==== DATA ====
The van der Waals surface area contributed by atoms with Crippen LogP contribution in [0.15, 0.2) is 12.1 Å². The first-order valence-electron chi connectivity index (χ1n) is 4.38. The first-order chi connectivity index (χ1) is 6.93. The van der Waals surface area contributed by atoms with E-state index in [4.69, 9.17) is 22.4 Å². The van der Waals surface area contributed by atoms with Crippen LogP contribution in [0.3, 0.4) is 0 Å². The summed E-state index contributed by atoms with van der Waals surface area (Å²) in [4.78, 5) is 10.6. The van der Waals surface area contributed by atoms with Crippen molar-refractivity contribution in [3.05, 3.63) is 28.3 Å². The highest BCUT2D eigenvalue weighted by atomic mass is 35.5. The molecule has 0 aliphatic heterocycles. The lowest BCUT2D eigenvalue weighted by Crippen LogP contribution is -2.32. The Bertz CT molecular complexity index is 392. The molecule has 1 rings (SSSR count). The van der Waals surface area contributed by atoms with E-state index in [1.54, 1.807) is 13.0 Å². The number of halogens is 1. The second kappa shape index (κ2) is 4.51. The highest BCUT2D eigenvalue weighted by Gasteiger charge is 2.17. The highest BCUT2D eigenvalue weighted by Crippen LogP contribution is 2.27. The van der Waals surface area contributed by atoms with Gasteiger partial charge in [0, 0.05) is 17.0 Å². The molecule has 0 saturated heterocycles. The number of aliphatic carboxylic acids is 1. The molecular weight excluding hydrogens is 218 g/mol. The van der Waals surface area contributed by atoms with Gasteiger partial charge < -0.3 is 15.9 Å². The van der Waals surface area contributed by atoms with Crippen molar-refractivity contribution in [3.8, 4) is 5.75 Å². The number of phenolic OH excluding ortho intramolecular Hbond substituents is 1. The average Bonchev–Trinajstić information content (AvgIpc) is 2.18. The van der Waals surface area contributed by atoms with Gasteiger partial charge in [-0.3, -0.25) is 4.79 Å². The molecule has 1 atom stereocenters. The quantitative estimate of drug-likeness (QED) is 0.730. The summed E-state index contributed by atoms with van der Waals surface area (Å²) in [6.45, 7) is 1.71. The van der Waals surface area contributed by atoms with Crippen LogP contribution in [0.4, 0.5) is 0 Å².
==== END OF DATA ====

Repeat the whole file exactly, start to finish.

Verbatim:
The van der Waals surface area contributed by atoms with Crippen LogP contribution in [0.15, 0.2) is 12.1 Å². The first-order valence-electron chi connectivity index (χ1n) is 4.38. The first-order chi connectivity index (χ1) is 6.93. The van der Waals surface area contributed by atoms with E-state index in [4.69, 9.17) is 22.4 Å². The van der Waals surface area contributed by atoms with Crippen LogP contribution in [0.3, 0.4) is 0 Å². The summed E-state index contributed by atoms with van der Waals surface area (Å²) in [4.78, 5) is 10.6. The van der Waals surface area contributed by atoms with Crippen molar-refractivity contribution in [3.05, 3.63) is 28.3 Å². The highest BCUT2D eigenvalue weighted by atomic mass is 35.5. The molecule has 0 aliphatic heterocycles. The lowest BCUT2D eigenvalue weighted by Crippen LogP contribution is -2.32. The Bertz CT molecular complexity index is 392. The molecule has 1 rings (SSSR count). The van der Waals surface area contributed by atoms with E-state index in [1.54, 1.807) is 13.0 Å². The number of halogens is 1. The second kappa shape index (κ2) is 4.51. The highest BCUT2D eigenvalue weighted by Gasteiger charge is 2.17. The highest BCUT2D eigenvalue weighted by Crippen LogP contribution is 2.27. The van der Waals surface area contributed by atoms with Gasteiger partial charge in [0, 0.05) is 17.0 Å². The molecule has 0 saturated heterocycles. The number of aliphatic carboxylic acids is 1. The molecular weight excluding hydrogens is 218 g/mol. The van der Waals surface area contributed by atoms with Gasteiger partial charge < -0.3 is 15.9 Å². The van der Waals surface area contributed by atoms with Crippen molar-refractivity contribution in [3.8, 4) is 5.75 Å². The number of phenolic OH excluding ortho intramolecular Hbond substituents is 1. The average Bonchev–Trinajstić information content (AvgIpc) is 2.18. The van der Waals surface area contributed by atoms with Gasteiger partial charge in [-0.3, -0.25) is 4.79 Å². The molecule has 1 atom stereocenters. The quantitative estimate of drug-likeness (QED) is 0.730. The summed E-state index contributed by atoms with van der Waals surface area (Å²) in [6.45, 7) is 1.71. The van der Waals surface area contributed by atoms with Crippen LogP contribution in [0.4, 0.5) is 0 Å².